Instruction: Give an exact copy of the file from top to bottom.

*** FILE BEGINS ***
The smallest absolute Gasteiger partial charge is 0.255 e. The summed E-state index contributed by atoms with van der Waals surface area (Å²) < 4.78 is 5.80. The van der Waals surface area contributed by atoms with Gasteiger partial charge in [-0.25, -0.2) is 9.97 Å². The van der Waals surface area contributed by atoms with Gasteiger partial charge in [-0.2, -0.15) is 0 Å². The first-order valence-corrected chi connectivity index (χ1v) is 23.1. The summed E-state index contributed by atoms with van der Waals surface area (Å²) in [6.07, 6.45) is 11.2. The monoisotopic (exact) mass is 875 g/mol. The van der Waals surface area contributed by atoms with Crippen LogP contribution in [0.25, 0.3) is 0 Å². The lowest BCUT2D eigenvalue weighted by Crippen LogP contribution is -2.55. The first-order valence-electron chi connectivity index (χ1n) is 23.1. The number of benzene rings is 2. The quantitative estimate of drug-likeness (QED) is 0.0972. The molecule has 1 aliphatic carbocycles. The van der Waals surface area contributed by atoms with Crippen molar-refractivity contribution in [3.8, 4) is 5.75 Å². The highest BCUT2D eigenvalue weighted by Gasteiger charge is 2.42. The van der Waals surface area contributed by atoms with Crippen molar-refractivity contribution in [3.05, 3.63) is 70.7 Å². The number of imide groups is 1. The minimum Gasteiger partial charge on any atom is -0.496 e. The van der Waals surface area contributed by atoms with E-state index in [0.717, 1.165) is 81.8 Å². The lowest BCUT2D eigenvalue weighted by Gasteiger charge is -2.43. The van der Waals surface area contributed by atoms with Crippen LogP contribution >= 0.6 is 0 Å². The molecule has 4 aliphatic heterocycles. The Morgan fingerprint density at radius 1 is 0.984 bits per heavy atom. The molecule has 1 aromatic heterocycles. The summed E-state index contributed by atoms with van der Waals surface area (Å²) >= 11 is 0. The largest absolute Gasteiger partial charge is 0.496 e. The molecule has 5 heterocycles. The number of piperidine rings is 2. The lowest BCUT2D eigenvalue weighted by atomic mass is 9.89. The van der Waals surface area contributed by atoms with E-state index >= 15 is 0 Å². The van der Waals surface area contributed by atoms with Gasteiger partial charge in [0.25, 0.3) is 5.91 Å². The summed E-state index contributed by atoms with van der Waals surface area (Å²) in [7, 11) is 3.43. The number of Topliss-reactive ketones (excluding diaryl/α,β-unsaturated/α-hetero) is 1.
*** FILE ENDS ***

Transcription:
The smallest absolute Gasteiger partial charge is 0.255 e. The summed E-state index contributed by atoms with van der Waals surface area (Å²) < 4.78 is 5.80. The van der Waals surface area contributed by atoms with Gasteiger partial charge in [-0.25, -0.2) is 9.97 Å². The van der Waals surface area contributed by atoms with Gasteiger partial charge in [-0.2, -0.15) is 0 Å². The first-order valence-corrected chi connectivity index (χ1v) is 23.1. The summed E-state index contributed by atoms with van der Waals surface area (Å²) in [6.07, 6.45) is 11.2. The monoisotopic (exact) mass is 875 g/mol. The van der Waals surface area contributed by atoms with Crippen LogP contribution in [0.25, 0.3) is 0 Å². The lowest BCUT2D eigenvalue weighted by Crippen LogP contribution is -2.55. The first-order valence-electron chi connectivity index (χ1n) is 23.1. The number of benzene rings is 2. The quantitative estimate of drug-likeness (QED) is 0.0972. The molecule has 1 aliphatic carbocycles. The van der Waals surface area contributed by atoms with Crippen molar-refractivity contribution in [3.8, 4) is 5.75 Å². The highest BCUT2D eigenvalue weighted by Gasteiger charge is 2.42. The van der Waals surface area contributed by atoms with Crippen molar-refractivity contribution in [3.05, 3.63) is 70.7 Å². The number of imide groups is 1. The minimum Gasteiger partial charge on any atom is -0.496 e. The van der Waals surface area contributed by atoms with E-state index in [0.717, 1.165) is 81.8 Å². The lowest BCUT2D eigenvalue weighted by Gasteiger charge is -2.43. The van der Waals surface area contributed by atoms with Crippen LogP contribution >= 0.6 is 0 Å². The molecule has 4 aliphatic heterocycles. The Morgan fingerprint density at radius 1 is 0.984 bits per heavy atom. The molecule has 1 aromatic heterocycles. The summed E-state index contributed by atoms with van der Waals surface area (Å²) >= 11 is 0. The largest absolute Gasteiger partial charge is 0.496 e. The molecule has 5 heterocycles. The number of piperidine rings is 2. The lowest BCUT2D eigenvalue weighted by atomic mass is 9.89. The van der Waals surface area contributed by atoms with E-state index >= 15 is 0 Å². The van der Waals surface area contributed by atoms with Gasteiger partial charge in [0.25, 0.3) is 5.91 Å². The summed E-state index contributed by atoms with van der Waals surface area (Å²) in [7, 11) is 3.43. The number of Topliss-reactive ketones (excluding diaryl/α,β-unsaturated/α-hetero) is 1.